Before we begin, I have to explain that I am a genius. I am not trying to be vain or big-headed about this, but it is something you need to know from the outset. And incidentally, I am not talking your average fourteen year old, top-of-the class-in-school kind of genius either. I am more your Albert Einstein type of genius. Though in fairness, old Albert didn’t speak until he was two years old, which makes him a bit of a late bloomer in my opinion. I’m not knocking the great man of course. He was obviously extremely intelligent, and some of his work on relativity was obviously ground breaking, even if he did need two attempts at it. Still, that whole E=MC2 thing was great for its time. I’m just saying that we should not necessarily use him as a benchmark on the genius scale.
Now I know you are probably sitting there wondering how anyone can be so big-headed. After all I’m not stupid. But if we are going to go through this story together there are a few things that you will need to understand at the very beginning, and the first, and most important is that I am a genius. If you were here with me I could produce letters and certificates from MENSA or from Trinity College Dublin where I completed my Masters in Applied Quantum Physics before my thirteenth birthday. But you are not here, so you are just going to have to take my word on it. Otherwise you may as well just close the book now and go back to whatever you normally do to pass the time.
The second thing you have to understand if this story is going to make any sense at all is that everything you were ever told about time was wrong. Well, almost everything. HG Wells got a few things spot on, and the writers of Dr Who were not too far off the mark on occasion either. Time Travel is not only possible, it is essential. At the moment you are travelling through time and space at a speed of 1 second per second. Congratulations. You are officially a Time Traveller, and you will be until the day you die, at which point, your body will continue without you in some shape or form.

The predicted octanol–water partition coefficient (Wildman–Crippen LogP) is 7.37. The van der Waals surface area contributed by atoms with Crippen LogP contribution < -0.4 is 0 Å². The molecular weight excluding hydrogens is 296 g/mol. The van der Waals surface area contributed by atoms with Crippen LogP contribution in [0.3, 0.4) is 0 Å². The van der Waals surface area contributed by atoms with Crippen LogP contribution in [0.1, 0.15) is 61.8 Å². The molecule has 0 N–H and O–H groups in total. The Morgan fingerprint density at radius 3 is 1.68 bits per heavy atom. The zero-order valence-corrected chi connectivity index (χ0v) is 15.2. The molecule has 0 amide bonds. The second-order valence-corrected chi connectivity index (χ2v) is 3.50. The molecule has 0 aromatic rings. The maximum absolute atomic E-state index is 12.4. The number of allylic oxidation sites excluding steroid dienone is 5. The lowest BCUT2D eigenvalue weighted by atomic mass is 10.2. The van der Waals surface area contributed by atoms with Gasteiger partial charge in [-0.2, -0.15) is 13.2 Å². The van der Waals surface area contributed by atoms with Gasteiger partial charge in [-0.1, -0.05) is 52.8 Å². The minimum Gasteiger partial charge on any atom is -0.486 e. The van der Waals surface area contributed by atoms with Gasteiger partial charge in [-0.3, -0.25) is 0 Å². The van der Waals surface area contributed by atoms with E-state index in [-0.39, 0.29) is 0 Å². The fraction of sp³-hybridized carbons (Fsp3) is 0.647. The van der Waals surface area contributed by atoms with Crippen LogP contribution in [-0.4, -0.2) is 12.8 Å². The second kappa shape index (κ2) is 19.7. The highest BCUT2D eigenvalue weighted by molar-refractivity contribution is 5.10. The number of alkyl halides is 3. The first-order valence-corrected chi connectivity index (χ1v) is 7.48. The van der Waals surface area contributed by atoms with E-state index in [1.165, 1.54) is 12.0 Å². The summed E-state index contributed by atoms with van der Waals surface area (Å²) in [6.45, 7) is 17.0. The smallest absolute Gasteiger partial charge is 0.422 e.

The tricky part is not travelling in time, it is controlling your speed. And actually, once you get the hang of the whole thing, it’s really not that tricky after all. But I’m getting ahead of myself a bit here. The best way to tell the story is probably to stick with the traditional sequential approach, so we’ll start at the beginning and work forward. And I suppose it really all started last spring, when I was preparing to deliver a dissertation on “Energy Loss in Quantum Tunnelling” to the Max Planck Institute in Munich. I was in my office in the Hamilton Building in Trinity College Dublin, polishing off a packet of munchies and wondering whether I should deliver it in German or English. I was also trying very hard to keep my hands away from a spot the size of Vesuvius which was festering beneath my chin and likely to erupt at any moment. Suddenly something struck me. It was a scrunched up A4 page that had been ripped from a copy book and thrown with remarkable accuracy directly through my second floor window.
I flattened the page out on my desk, and found a scrawled message from my older brother, Jack. “Dinner is at six-thirty. See you at Pav in 10.” The Pavilion Bar is the area of the college overlooking the cricket grounds where students like to hang out in the sun and pretend they are being profound as they knock back pints of lager. I had little time for alcohol, but Jack was nineteen and was in his first year of an Arts Degree, (English and History). He seemed to spend more time in the bar than in classes, and with his year-end exams only a few weeks away would have been better off focussing on a few books in the library than a few beers in the Pav, but I suppose it takes all sorts.
I only had ten minutes to finish up and get over there to him, so I turned my attention back to my dissertation. There was something niggling at me though. I could not quite put my finger on it, but there was something about having only ten minutes to finish up, and wanting to get so much more done in that time that was drifting around in my head like a butterfly. For a couple of seconds I tried chasing around my head after it with a metaphorical net trying to catch it, but with no success. Then I decided to lure it in, so I shifted my focus back to Quantum Tunnelling, and waited for my Eureka moment. And then it came to me. A flash of inspiration hit me on the head with all the force of an apple falling from a tree, and in that instant I knew that I had mastered the secrets of time travel that had evaded the greatest minds in history.
Then I had to run off to the Pav and on home for a fried chicken dinner.